In the process, the Tar Heels are now 0-3 for the first time since the 1928-29 season and although there were subtle positives, UNC found few answers to a growing list of questions.
“This team needs to worry about ourselves,” Will Johnson said when asked about how the Heels are handling the losing. “We need to worry about the guys in this room. People are going to say what they are going to say. I felt like we did get better ... but we still lost the game.”
The night wasn’t a total wash for the home team. Johnson, a Morehead scholar who started at small forward, was a bright spot as he nailed three 3-pointers, battled underneath and provided UNC a sound floor game. Freshman point guard Melvin Scott (four points, five assists and four turnovers) struggled with some of his penetration but ran the offense with confidence and made some nice dishes inside for scores.
However, what UNC needed most was a victory and the hot-shooting Hoosiers weren’t about to relent.
Despite having trouble getting quality looks around the basket, Indiana nailed nine of 17 3-pointers in the first half. A.J. Moye (4-5) and Tom Coverdale (3-4) accounted for seven of those treys.
“For a while things were working well, but they kept making tough shots,” senior forward Jason Capel said. “That’s the way basketball goes. I mean, they made a run at us and I thought we showed a lot of character by fighting back.”
IU shot out of the gate by draining a trio of 3’s - two by Moye - and getting a driving layup from Dane Fife to take an 11-2 lead two and a half minutes into the contest. From that point on the Heels played catch up, closing the gap to two at 11-9 after a baseline jumper from Capel (16 points, nine rebounds but seven turnovers). However, UNC would get no closer.
The Hoosiers proceeded to go on an 8-2 run to take a 19-11 lead and closed the half on an 11-4 bolt and led 40-30 at the intermission.
“I thought we played well in the first half but were still down (10),” Capel said. “They did an excellent job of knocking down tough shots.”
Yet the Heels could have been down by more had it not been for senior center Kris Lang. The Gastonia native accounted for 18 of UNC’s first-half points and his tenacity on both ends of the floor (three blocks in the half) was a display of leadership this club badly needed.
“I thought Kris Lang really grew up tonight,” UNC head coach Matt Doherty said. “He’s a senior, but I thought he really took it on his shoulders ans said, ‘All right, I’m going to take control of this game,’ and he did.”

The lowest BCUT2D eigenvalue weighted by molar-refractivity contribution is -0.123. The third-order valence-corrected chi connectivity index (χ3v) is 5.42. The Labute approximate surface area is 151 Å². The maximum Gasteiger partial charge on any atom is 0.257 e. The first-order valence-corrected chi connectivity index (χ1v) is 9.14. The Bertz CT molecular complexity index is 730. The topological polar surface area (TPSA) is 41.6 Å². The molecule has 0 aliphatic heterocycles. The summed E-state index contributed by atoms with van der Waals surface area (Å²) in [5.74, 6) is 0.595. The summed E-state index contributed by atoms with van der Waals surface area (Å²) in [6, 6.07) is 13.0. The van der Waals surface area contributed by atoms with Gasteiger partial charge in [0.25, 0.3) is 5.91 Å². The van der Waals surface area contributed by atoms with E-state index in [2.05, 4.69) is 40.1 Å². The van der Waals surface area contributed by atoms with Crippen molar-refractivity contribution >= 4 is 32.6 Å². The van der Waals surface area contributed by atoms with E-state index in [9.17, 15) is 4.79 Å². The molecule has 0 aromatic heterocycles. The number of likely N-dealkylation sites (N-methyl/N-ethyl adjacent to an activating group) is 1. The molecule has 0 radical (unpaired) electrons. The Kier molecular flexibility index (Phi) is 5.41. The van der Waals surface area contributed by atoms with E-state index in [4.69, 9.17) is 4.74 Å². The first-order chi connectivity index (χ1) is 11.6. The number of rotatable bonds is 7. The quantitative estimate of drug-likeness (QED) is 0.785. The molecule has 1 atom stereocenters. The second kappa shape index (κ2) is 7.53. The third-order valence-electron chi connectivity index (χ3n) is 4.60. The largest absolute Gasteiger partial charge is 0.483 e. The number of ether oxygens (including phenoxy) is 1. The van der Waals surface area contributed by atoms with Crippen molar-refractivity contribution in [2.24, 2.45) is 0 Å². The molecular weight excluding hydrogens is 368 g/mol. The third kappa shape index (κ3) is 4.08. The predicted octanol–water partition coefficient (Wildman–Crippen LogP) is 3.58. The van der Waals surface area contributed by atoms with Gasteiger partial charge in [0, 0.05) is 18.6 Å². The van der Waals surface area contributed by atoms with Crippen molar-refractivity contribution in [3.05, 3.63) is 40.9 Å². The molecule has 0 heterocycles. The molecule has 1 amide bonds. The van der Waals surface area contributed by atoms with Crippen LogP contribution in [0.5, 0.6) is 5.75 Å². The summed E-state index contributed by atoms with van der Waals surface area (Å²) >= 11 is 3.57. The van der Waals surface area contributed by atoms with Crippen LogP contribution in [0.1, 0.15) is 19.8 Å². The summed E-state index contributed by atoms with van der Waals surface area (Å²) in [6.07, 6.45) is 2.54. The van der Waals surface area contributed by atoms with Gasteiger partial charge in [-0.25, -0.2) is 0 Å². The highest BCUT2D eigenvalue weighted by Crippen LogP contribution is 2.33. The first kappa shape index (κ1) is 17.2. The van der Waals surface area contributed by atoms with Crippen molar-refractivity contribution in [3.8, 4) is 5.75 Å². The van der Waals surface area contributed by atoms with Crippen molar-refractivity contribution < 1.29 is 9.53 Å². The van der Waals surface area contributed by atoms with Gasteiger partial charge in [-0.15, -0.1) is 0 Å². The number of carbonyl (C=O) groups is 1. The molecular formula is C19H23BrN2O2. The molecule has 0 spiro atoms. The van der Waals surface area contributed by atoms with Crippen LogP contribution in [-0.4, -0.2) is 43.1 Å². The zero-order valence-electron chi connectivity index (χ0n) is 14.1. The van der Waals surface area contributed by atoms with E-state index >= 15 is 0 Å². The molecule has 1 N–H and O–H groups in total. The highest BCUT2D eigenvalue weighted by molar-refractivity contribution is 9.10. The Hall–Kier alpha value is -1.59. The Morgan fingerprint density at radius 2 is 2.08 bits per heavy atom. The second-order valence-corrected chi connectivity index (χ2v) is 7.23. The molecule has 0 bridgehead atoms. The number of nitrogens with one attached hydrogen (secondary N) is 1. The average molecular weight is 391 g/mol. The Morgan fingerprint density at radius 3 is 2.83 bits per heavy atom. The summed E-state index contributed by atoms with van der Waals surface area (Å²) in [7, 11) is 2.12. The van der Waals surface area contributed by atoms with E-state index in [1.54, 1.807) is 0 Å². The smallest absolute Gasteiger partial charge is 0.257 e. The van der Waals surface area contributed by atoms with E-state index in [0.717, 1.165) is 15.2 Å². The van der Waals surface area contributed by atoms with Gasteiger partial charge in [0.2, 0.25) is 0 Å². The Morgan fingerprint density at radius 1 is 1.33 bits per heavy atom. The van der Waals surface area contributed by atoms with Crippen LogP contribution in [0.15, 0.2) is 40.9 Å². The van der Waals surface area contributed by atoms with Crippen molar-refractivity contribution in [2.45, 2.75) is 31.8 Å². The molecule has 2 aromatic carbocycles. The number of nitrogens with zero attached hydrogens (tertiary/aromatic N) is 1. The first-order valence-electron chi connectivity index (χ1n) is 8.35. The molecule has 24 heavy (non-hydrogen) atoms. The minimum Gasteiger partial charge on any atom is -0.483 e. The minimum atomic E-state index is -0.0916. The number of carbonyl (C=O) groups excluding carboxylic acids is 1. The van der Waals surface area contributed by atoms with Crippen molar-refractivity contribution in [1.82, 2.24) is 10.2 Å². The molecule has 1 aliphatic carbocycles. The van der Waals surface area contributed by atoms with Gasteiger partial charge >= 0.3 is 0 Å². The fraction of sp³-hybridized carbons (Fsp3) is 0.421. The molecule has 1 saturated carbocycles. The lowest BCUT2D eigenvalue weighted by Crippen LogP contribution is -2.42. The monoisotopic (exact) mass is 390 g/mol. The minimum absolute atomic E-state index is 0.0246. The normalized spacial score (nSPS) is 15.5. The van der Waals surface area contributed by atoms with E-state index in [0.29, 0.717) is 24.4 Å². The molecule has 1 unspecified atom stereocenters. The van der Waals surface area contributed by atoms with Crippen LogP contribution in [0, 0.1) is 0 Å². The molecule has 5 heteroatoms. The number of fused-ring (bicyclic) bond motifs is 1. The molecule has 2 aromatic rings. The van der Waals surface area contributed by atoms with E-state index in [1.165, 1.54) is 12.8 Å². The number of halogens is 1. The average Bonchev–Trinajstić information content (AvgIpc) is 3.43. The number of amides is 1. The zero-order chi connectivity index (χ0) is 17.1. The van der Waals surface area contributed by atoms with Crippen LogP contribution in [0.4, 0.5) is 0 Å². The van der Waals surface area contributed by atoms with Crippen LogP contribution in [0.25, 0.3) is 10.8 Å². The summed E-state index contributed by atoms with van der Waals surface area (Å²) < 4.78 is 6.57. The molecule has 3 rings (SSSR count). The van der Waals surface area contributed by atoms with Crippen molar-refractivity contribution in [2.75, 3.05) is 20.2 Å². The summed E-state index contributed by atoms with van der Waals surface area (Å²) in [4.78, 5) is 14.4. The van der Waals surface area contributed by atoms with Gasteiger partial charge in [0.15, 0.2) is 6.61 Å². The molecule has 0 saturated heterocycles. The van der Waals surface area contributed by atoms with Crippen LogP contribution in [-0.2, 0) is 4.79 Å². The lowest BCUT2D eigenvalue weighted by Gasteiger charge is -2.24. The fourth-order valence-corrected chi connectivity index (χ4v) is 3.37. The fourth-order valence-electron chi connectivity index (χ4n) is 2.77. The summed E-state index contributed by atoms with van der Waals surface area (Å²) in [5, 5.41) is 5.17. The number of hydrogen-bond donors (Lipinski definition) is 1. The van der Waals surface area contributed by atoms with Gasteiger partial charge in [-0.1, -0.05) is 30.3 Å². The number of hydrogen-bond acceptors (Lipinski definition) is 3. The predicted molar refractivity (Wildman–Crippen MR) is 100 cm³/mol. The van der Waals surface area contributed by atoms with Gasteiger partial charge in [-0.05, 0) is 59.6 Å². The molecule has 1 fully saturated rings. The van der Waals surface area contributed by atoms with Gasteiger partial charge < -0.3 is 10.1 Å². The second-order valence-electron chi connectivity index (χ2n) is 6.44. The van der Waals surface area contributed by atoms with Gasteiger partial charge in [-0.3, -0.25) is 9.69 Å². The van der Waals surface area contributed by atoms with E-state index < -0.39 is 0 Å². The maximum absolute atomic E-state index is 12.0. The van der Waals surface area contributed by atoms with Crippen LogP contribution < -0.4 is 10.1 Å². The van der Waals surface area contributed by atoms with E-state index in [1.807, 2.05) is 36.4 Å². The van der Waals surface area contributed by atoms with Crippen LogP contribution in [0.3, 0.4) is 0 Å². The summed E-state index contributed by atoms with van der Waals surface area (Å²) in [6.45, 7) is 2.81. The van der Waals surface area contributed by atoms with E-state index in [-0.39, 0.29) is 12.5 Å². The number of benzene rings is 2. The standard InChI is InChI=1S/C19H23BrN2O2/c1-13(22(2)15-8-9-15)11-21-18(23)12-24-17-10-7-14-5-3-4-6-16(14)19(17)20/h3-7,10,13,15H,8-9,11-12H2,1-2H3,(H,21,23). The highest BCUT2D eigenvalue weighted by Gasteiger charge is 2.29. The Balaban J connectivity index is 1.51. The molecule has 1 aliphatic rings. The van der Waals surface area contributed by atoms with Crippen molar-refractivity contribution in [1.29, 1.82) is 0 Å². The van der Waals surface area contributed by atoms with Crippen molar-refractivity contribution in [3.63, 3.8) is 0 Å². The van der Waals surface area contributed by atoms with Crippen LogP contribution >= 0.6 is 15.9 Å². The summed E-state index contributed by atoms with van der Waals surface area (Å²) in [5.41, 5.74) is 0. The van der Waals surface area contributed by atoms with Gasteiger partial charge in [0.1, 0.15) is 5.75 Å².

Notoriously a man-to-man defensive team, Indiana had trouble stopping Lang on the blocks. He used his tremendous lower body strength to gain position and a soft touch to drop the ball through the net.
“It was a lot of fun (going against a man-to-man),” Lang said. “Our whole team enjoyed it because we had better flow. It was nice to get some good looks.”
In the second half the Hoosiers managed to build a comfortable cushion by going inside more often. After hitting just four two-point field goals in the first 20 minutes they converted 12 in the second half, often after breaking down UNC’s tiring defense.
But it was IU’s going to a zone that troubled the Heels. Over a 5:46 stretch starting at the midway point of the second half, the Heels mustered just one field goal before Lang rammed home an alley-oop pass from Scott to cut the margin to 64-50.
Illustrating UNC’s struggles to get a good look, the play was called from the bench.
“I think we shocked them,” Indiana head coach Mike Davis said about going to a zone. “We haven’t played zone all year. I changed to a zone and we have never even practiced a zone. Ever.”
Moye led the Hoosiers (4-1) with 20 points followed by Coverdale (17) and sophomore Jared Jeffries (11).
Lang finished with 27 points, eight rebounds and four blocks. Freshman Jackie Manuel, who had some brilliant moments on defense, had eight points and six rebounds for the Tar Heels.
UNC is now 0-3 in the ACC/Big Ten Challenge. The Tar Heels lost to Michigan State in each of the last two seasons.
Now the Heels face a situation as rare in Chapel Hill as most of their fans have experienced. At 0-3 UNC is in danger of anxiety settling in, especially among the upper classmen, but if the 40 minutes of fight is an example of what is to come, eventually things should click.
“Starting out 0-3, you guys (media) may think its weird for me to say it, but I am really proud of our team’s effort tonight,” Doherty said. “That’s all I asked of them, to give me great effort – and they did. I think we could have easily won this game if we made some shots. I know that has been a really big if lately.”
Increasingly iffy is whether this team is capable of turning it around and maintaining the incredible trio of streaks that define this program’s heritage. And despite the loss and numerous negatives, the positives may be enough to begin building on.
When a team is 0-3, that’s how it goes. And the search continues.
Andrew Jones is in his sixth year covering football and basketball for Inside Carolina. He is also in his fourth year as a copy editor and staff writer for the Wilmington Star-News and hosts a nightly radio show on WAAV-AM980 in Wilmington. He has also written for ACCNews and once published The College Game and the former Total Sports. He can be reached via e-mail at: AJWAAV@aol.com.